Romantic June: Six on Saturday

I was recently asked what my gardening style was by fellow blogger, book reviewer and garden enthusiast Rosie Amber who’s kindly featuring my garden on her blog this coming Sunday. I think that ‘romantic cottage garden’ sums it up best, and what month can be more romantic that June, billowing with roses and cottage garden favourites? Here are a few pics to share with you for Six on Saturday, the garden blogging get-together hosted by Jim at Garden Ruminations.

I took you on a little tour of my front path last week, and promised to show you the roses as they get into the swing of things. Here are a few: an unknown but beautifully scented reddish-pink rose, and two David Austin roses: Rosa ‘Heritage’ with soft pink blooms that seem a bit too heavy, and ‘The Pilgrim’ in soft yellow, that one’s always a winner.

The cottage garden vibe continues in the old veg bed, where the Sweet Williams (Dianthus barbatus) seem to be doing even better in year 2 of blooming, contrary to conventional wisdom.

On the other shadier side of the garden is one of those plants that I find so mysterious and fascinating, the highly poisonous Aconite (Aconitum napellus). It grows in its eerie way under the shade of the Cotinus.

Just along from the Aconite, I am happy with this little grouping in blue, white and bright green: Pyracantha tumbling out of the pot, shuttlecock ferns at its feet, blue Geranium ‘Rozanne’ just coming into flower and the Japanese forest grass, the one everyone struggles to spell, Hakonechloa macra (let’s go with Hak Mac) on the edge. This one is ‘All Gold’ and is filling out nicely – they do take their time so you have to be patient.

While the garden is truly glorious, the allotment is also beginning to provide tasty treats, including these strawberries which taste wonderfully of….strawberries! This is by no means a guarantee when you buy them in the shops. I’ve had a lot of success growing them through the weed-suppressant membrane this year, it has kept the weeds at bay and the slugs too, it seems.

Back at home, but still on the subject of yummy things to eat, I grow romaine lettuces in crates right by the kitchen door, where they get just the right mix of sun and shade, and I can keep a really close eye on them. I also added ‘Paris Market’ carrots to this crate.

There we go, a brief roundup this week as I’m also working on my Green Gardening Newsletter, going out on Sunday (subscribe here if you’re interested in environmental news and gardening) , and revising for RHS exams – my final two!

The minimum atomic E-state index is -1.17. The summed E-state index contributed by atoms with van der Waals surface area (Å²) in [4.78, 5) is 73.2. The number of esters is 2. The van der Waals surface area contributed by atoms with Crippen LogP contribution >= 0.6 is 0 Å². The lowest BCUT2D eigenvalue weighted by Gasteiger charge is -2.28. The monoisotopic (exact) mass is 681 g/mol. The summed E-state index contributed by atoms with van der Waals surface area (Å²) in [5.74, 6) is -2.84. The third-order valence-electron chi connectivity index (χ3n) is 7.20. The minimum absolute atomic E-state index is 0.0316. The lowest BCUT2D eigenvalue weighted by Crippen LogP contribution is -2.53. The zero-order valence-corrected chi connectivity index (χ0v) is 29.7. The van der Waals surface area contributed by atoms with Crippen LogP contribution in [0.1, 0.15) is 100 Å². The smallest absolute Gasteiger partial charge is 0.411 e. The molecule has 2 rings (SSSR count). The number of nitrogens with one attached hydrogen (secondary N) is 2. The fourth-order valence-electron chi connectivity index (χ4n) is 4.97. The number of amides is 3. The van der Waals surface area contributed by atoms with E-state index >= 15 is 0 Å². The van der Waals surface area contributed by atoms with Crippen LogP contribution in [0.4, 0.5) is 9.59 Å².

20 thoughts on “Romantic June: Six on Saturday

  1. Growing veg in crates is a good idea, I’ve been growing lettuce in pots. Although they all came ready at once! Lesson learnt, fewer spread out in planting times is needed!

  2. Lots to enjoy in your garden. I love your romantic style. I grow salads by the back door too. I couldn’t find a crate this year so I used a lined laundrey basket which makes people do a double take when they see it.

  3. Exquisite garden! 😘🌸💞 I can just smell those sweet peas from here! Lovely strawberries.

  4. You have a lovely garden, and I bet those roses and Sweet Williams smell divine. I planted some as pot toppers with tulips several years ago and they flower every year! I really need to empty the pots, but I would hate to lose the Sweet Williams.

    1. Thank you – and yes, it seems sweet Williams don’t have to be treated as biennials as the books and my RHS course notes say! Do yours flower just as well every year then? And did you notice that they spread vegetatively so they essentially regenerate? Perhaps in pots less so but I noticed this in the ground.

  5. You garden is looking fresh and very green, so you either water or have had a few showers. Reading through your reply to comments, I was interested to learn that one can keep Sweet Williams from one season to the next if in the ground.

  6. I always think soft fruit is one of the best value things to grow in the garden, strawberries and raspberries will grow wild but cost a small fortune at the supermarket.

    1. Yes I totally agree with you. They cost a fortune and sometimes are completely tasteless shop-bought. V much looking forward to the redcurrant harvest soon 🙂

  7. Finally catching up but I seemed to have missed Rosie’s post. Your lettuces look wonderful as does the garden. It’s a perfect time, even if we are struggling with (without) the rain.

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